“Drunkorexia” and the risks of binge drinking
On a long day, a glass of mojito, appletini or other liquors help Aussies relax after work but the University of South Australia’s latest research said if consumers find themselves binge drinking on more than a few drinks, this could risk their physical and mental health.
The university surveyed 479 female Australian university students aged 18–24 to establish the patterns contributing to “Drunkorexia” – a condition the university calls “damaging and dangerous behaviour where disordered patterns of eating are used to offset negative effects of consuming excess alcohol, including weight gain”.
Of the female university students surveyed 82.7 per cent have shown Drunkorexic behaviours over the past three months. And, over 28 per cent regularly and purposely skipped meals, drank low-calorie or sugar-free alcoholic beverages, purged or exercised after drinking to cut the ingested calories from alcohol at least 25 per cent of the time.
“Due to their age and stage of development, young adults are more likely to engage in risk-taking behaviours, which can include drinking excess alcohol,” clinical psychologist and lead UniSA researcher Alycia Powell-Jones said.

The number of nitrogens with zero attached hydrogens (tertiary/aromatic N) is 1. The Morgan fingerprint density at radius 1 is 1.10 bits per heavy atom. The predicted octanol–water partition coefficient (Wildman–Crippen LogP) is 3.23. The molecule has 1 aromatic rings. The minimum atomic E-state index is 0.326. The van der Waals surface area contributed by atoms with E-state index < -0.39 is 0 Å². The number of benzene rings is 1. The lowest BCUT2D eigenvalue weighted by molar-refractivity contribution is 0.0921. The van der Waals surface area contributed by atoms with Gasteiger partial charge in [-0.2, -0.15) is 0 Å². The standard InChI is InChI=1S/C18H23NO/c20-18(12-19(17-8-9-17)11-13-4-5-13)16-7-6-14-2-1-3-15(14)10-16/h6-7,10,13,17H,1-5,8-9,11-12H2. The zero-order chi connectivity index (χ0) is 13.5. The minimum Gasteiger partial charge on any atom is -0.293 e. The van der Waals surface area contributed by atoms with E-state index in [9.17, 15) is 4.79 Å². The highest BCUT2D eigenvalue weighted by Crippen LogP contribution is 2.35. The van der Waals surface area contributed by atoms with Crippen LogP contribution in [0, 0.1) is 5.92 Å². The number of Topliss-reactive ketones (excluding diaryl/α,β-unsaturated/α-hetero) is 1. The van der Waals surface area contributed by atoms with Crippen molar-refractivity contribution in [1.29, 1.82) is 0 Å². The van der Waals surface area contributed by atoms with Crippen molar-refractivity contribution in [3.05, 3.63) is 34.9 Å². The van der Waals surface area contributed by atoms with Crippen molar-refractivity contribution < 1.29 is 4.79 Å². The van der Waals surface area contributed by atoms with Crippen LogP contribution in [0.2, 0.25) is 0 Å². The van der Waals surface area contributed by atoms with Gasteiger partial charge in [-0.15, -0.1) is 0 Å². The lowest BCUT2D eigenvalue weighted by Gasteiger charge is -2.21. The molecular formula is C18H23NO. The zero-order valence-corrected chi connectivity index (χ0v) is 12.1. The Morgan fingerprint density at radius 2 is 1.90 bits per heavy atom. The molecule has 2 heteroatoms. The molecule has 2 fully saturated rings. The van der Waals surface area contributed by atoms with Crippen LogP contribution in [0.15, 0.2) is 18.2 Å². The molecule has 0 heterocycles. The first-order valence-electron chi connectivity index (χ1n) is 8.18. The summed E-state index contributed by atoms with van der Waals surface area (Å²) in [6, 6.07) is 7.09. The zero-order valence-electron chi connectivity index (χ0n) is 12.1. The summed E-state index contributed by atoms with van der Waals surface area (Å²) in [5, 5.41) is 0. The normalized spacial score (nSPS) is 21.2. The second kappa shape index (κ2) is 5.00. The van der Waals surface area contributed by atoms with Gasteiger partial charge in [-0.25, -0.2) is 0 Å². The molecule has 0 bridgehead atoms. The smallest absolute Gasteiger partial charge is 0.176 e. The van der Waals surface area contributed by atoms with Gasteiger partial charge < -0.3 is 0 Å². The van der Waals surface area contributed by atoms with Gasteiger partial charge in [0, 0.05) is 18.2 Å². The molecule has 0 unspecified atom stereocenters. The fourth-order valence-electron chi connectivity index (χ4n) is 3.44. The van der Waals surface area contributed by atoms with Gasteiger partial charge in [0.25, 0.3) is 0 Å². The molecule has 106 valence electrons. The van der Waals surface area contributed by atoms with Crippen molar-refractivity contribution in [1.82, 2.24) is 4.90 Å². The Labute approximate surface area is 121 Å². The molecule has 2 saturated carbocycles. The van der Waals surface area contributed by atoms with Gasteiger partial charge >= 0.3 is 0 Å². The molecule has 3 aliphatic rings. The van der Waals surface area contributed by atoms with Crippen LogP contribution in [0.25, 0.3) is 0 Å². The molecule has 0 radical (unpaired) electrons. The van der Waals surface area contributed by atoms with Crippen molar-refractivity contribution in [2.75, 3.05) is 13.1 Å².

“Excess alcohol consumption combined with restrictive and disordered eating patterns is extremely dangerous and can dramatically increase the risk of developing serious physical and psychological consequences.”
Powell-Jones cited illnesses and diseases including hypoglycaemia, liver cirrhosis, nutritional deficits, brain and heart damage; memory lapses, blackouts, depression and cognitive deficits as the consequence of binge drinking. She added that at some point “many of us have drunk too much alcohol” knowing hangovers the next day does not feel good.
The fact that almost a third of young female university students are intentionally cutting back on food so they can offset alcohol calories is of concern to the researchers.
Globally, excessive alcohol drinking is a pressing issue, leading to millions of deaths including young lives. While in Australia, one in six Australians drink alcohol at dangerous levels, which can lead to lifetime risks such as developing a disease or having an injury. Excessive alcohol intake and restrictive eating behaviours to offset calories is a highly toxic cocktail.
Powell-Jones said that identifying the early maladaptive schemas linked to Drunkorexia could help understand the condition more. She said these symptoms can develop in childhood and influence all areas of life. Drunkorexic behaviour are triggered by consuming alcohol and thinness in young adults.
“Not only may it be a coping strategy to manage social anxieties through becoming accepted and fitting in with peer group or cultural expectations, but it also shows a reliance on avoidant coping strategies,” said Powell Jones.
She added how important it is for for clinicians, educators, parents and friends to be aware of what motivates young women to binge drink, including “cultural norms, beliefs that drive self-worth, a sense of belonging, and interpersonal connectedness”.
“By being connected, researchers and clinicians can develop appropriate clinical interventions and support for vulnerable young people within the youth mental health sector,” she concluded.